Retractable Dog Leashes – Pros & Cons

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Are Retractable Leashes Safe For Dogs?

Although the retractable dog leash receives bad reviews by some, I believe it can be used effectively and safely if you know and follow a few common sense rules.

retractable dog leash, is restartable leashes safe for dogs

I’ve yet to find the one perfect dog leash for all occasions. I have a regular 5 foot long sturdy hand leash, a hands-free leash that I use when jogging with my dog, and a retractable leash. The retractable has several benefits that the others cannot match. It gives the dog some extra freedom to roam, sniff around, and explore. My dog loves to swim but many of streams and ponds near trails have leash laws. So the retractable lets my dog swim and I stay compliant with the trail policies.

But before you purchase one, here are 5 things to beware of before using one with your dog.

1. Stay focused on dog and surroundings.

Just like driving a car – if you are paying attention then it’s relatively safe. But if you’re distracted – like texting and driving – you greatly increase your chances of incident and injury.

While running on a remote trail in the woods, I stopped to read a trail sign. For a brief moment, I dropped my attention to read the sign. From behind me, my german shepherd mix spotted a squirrel and she charged after it. I had no idea she was in a full on sprint until the retractable leash reached is full length – my relaxed arm was suddenly yanked outwards and stretched. My shoulder screamed in pain. My dog was yanked backward by the leash as well. We were both okay but it was a good reminder to pay attention at all times to my surroundings.

The risk of injury (especially for the dog) is one of the main reasons why some dog professionals advise against the retractable. Which brings me to point number 2.

2. Retract the leash in and keep it short for better control. 

Inevitably you will experience times when you will pass by other people, dogs, busy streets, etc and you need to keep your dog under control.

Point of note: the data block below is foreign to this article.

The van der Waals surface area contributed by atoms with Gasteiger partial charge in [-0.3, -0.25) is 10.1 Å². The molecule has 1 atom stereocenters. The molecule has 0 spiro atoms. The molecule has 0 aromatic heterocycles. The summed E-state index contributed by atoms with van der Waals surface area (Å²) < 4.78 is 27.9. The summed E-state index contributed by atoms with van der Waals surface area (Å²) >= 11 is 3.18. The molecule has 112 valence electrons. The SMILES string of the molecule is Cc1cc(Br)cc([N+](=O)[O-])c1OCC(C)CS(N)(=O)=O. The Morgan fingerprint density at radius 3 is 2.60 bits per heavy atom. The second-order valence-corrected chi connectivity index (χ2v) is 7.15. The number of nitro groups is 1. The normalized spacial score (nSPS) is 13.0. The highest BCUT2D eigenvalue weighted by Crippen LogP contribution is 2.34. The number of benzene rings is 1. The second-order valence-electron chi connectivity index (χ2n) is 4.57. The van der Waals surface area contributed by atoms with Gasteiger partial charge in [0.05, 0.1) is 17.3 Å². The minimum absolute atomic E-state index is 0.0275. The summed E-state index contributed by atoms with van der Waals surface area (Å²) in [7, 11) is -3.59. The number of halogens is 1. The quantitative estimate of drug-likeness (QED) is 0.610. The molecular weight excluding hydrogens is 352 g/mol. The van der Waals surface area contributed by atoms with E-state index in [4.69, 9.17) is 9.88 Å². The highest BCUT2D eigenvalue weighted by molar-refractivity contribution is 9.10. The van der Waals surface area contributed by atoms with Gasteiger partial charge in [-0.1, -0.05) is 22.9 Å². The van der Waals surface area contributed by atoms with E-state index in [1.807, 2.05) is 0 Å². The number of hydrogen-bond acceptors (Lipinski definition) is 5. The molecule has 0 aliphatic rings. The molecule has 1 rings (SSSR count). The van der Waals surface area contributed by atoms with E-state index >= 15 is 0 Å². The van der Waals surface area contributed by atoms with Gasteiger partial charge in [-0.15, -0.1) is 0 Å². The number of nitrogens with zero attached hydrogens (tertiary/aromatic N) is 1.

When I stopped to read the trail sign, I should have called my dog to me and retracted the leash in so that it was short and then should have locked it in place. You have more control over your dog and the situation when the leash is short.

3. Use only with well-mannered dogs

If your dog is aggressive or pulls very hard then avoid using the retractable.

Most retractable leashes are constructed from thinner material. My shepherd mix gets very excited for walks. She often takes the end of the leash in her mouth to encourage me to quickly follow her. However, with the retractable she ended up chewing through part of the leash and one day during a walk it easily tore apart. Thankfully, she is not aggressive so no dog or person was in harms way. Plus, she comes when I call her (as long as there are no squirrels around).

4. Dropping the leash can be bigger than just an “ooopps” moment

Some retractable leashes come with additional features. I had one with a flashlight on it and have seen others with poop bag attachments. I’ve found that a leash without all the bulky attachments are easier to handle and less likely for me to drop.

I’ve seen it happen several times – someone (me) drops the retractable, it hits the sidewalk behind the dog.  The loud “BAM” noise startles the dog. She quickly glances behind her to see what the noise was. The handle starts to retract and to the dog – it appears as if the leash handle is chasing her. I’ve seen dogs take off running, fearful that the leash was going to eat them.  If you are around a busy street when this happens, the results could be disastrous.

5. Don’t use in congested areas

Taking your dog on a walk with a retractable leash where there are lots of other walkers, runners, and bikers is really not a good idea – it’s a bad idea. Avoid using near streets. Imagine the tangled mess, if your dog unexpected crossed into the path of an oncoming bicycler.

Which Brand To Buy?

There are several retractable leash brands but here is the one I have used with most success.

For Medium Dogs Up To 44 lbs

For Large Dogs Up To 110 lbs 

image: iStock

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WagBrag’s co-founder, Russ Boles, has a deep history in animal rescue and welfare. For the past 12 years, Russ has served in various roles with Atlanta-based animal advocacy organizations focused on rescue, training and education. In addition, Russ led a local rescue volunteer team into New Orleans immediately after Hurricane Katrina, assisting in efforts to rescue and care for stranded animals. This experience changed his life, and animal rescue and advocacy will always be a part of everything he does.

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